Hot Docs announced its 18th annual lineup this morning, and I have to say I’m pretty excited. The festival will always hold a special place for me… It was very first paid festival job when I was their volunteer coordinator back in 2006, and I couldn’t ask for a better introduction: The fest’s programming never fails to impress me, and I’ve been so pleased to find that its reputation at fests around the world is a pretty glowing one. And this year, Hot Docs is really pushing itself with their biggest slate yet (at 200+ titles, its a third bigger than last year), and a variety of new venues (including the TIFF Bell Lightbox).
One thing I’m particularly excited for is the National Parks Project, a film, music and new media creation that looks at the way the wilderness has shaped the Canadian imagination. The project asked filmmakers to explore Canada’s national parks with a group of musicians and composers, and the result is 13 high-definition documentaries set in Gwaii Haanas, Gros Morne, Nahanni and 10 other national parks across Canada. Each is set to music by artists such as Sarah Harmer, Jim Guthrie, Matt Mays and Sebastien Grainger. Check it out:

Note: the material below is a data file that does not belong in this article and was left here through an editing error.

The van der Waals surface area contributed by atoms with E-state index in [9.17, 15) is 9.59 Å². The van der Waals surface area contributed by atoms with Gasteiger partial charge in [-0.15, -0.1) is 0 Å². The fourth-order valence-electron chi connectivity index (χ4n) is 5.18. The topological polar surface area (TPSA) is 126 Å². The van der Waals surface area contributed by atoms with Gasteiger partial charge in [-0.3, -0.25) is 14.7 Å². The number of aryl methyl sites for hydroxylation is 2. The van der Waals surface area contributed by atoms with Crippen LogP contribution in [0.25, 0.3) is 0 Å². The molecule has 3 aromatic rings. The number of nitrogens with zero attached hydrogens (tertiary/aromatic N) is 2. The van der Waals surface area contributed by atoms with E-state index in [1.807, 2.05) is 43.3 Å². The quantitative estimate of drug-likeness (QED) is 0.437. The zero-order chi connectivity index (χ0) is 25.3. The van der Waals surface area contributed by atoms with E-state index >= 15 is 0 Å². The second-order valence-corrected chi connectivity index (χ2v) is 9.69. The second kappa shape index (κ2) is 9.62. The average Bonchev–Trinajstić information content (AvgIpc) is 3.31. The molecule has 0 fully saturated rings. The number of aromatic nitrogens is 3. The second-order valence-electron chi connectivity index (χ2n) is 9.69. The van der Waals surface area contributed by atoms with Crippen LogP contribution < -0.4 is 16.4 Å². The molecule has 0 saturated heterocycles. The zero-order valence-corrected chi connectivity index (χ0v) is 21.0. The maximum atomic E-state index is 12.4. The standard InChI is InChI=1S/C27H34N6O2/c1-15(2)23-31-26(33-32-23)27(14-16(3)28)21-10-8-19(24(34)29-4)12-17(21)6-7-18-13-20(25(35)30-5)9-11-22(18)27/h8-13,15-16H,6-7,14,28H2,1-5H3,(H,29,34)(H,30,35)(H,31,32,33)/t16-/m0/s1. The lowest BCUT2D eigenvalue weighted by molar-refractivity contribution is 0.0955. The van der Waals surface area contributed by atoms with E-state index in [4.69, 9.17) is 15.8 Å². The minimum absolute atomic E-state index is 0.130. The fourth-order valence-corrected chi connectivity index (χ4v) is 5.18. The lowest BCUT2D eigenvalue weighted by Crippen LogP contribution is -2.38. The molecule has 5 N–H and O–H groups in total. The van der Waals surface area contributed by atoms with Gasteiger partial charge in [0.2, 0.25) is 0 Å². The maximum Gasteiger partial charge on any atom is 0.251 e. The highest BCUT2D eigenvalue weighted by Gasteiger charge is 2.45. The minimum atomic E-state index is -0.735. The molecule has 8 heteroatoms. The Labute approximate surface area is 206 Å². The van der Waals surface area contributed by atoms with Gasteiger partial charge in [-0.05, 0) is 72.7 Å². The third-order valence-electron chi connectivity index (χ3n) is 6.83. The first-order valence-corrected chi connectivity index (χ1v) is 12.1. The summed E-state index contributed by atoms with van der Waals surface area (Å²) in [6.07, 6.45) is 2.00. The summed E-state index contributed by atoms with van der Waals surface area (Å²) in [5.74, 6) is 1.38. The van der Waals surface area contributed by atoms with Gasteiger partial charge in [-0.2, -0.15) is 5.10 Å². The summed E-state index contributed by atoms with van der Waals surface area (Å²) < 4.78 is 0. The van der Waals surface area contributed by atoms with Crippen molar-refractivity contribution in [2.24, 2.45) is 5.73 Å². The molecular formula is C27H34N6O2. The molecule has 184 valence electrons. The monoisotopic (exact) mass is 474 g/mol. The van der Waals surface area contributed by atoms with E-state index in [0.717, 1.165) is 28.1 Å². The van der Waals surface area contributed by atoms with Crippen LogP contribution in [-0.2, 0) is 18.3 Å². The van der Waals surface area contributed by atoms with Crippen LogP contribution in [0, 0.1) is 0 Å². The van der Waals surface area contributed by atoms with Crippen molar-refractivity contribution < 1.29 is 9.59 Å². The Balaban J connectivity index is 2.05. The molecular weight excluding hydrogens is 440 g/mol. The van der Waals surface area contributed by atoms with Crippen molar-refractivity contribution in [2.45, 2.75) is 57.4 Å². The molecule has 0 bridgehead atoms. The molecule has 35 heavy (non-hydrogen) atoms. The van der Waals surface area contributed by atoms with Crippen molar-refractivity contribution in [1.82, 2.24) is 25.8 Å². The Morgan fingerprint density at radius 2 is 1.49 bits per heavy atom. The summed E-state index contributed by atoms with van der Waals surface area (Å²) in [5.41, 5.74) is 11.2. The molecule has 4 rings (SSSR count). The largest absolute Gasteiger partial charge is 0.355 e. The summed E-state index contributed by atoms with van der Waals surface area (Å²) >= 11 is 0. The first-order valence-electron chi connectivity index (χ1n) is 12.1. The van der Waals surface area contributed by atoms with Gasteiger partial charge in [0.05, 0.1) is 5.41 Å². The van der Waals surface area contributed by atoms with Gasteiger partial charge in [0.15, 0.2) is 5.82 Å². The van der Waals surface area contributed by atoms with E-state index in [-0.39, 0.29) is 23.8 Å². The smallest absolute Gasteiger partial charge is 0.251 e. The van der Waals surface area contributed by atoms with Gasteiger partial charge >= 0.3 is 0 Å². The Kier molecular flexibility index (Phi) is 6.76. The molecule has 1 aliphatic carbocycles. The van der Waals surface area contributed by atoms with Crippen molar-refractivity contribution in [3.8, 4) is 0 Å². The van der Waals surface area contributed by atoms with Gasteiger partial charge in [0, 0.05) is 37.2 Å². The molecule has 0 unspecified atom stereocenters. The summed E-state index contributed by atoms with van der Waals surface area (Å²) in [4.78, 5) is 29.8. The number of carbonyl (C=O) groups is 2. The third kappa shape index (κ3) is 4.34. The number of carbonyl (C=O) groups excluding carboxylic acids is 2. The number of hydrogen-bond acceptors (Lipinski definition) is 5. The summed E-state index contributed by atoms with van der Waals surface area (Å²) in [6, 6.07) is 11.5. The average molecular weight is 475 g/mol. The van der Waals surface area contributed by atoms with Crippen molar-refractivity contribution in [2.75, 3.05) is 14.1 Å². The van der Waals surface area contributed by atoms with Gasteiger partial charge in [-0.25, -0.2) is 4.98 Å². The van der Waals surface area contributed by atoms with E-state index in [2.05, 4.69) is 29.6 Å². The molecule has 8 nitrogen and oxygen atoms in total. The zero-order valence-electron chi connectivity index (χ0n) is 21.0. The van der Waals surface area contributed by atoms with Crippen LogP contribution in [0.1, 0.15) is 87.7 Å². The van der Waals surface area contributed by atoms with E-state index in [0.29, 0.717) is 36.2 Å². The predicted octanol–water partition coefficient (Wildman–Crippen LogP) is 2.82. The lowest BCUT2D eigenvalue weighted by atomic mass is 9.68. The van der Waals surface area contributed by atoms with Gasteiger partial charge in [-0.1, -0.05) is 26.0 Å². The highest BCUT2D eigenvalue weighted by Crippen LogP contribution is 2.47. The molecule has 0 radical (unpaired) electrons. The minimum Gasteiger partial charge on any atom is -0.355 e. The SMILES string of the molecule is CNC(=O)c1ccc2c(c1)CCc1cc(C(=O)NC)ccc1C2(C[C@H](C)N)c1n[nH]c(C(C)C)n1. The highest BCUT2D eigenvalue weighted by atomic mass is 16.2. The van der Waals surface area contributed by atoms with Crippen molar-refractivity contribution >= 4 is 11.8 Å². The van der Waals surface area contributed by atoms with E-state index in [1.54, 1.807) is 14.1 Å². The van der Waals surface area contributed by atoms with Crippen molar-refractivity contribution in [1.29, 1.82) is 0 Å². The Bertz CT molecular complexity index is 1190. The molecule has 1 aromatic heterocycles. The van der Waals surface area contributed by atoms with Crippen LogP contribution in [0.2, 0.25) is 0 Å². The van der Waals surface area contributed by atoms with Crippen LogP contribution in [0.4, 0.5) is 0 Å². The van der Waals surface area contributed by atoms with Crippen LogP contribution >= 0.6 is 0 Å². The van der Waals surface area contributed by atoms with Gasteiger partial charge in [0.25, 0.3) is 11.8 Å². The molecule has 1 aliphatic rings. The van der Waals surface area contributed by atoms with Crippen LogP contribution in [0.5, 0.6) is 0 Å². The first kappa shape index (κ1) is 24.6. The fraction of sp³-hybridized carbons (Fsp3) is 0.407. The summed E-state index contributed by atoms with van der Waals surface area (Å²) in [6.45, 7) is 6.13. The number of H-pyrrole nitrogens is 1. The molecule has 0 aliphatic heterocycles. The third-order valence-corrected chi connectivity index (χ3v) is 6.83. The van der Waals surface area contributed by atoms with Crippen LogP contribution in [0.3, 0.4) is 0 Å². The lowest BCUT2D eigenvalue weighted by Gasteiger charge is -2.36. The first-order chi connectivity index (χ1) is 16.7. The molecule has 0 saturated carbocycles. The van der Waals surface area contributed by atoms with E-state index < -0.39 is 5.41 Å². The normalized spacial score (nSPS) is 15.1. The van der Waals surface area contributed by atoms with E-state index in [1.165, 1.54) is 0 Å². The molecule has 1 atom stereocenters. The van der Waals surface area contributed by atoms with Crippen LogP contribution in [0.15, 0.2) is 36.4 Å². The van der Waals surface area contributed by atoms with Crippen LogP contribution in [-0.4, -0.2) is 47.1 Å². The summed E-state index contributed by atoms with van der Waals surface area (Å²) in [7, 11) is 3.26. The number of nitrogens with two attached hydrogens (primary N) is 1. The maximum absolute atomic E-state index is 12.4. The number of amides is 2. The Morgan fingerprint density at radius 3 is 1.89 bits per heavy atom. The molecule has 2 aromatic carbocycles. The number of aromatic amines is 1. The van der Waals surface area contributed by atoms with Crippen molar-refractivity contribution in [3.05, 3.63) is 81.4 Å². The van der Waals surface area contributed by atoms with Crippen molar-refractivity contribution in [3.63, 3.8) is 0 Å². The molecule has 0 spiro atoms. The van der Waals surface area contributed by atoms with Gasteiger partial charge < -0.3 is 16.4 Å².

Beyond that, Hot Docs is also offering a stellar lineup of queer-positive films, including Sundance alums like Becoming Chaz, We Were Here, and The Ballad Of Genesis And Lady Jaye, which I’ve been so excited for since I heard rumblings about it from Berlin. The film takes on the extraordinarily unique relationship between Genesis P-Orridge, one of the most influential figures in underground industrial music, and his collaborator and muse, Lady Jaye. The two embark on a journey to fuse their individual identities into one by undergoing surgeries to more closely resemble each other.
The queer lineup bodes well for the second edition of this, which will be going down on Saturday, April 30th and, like Hot Docs itself, will be upping the ante this year. Details to come…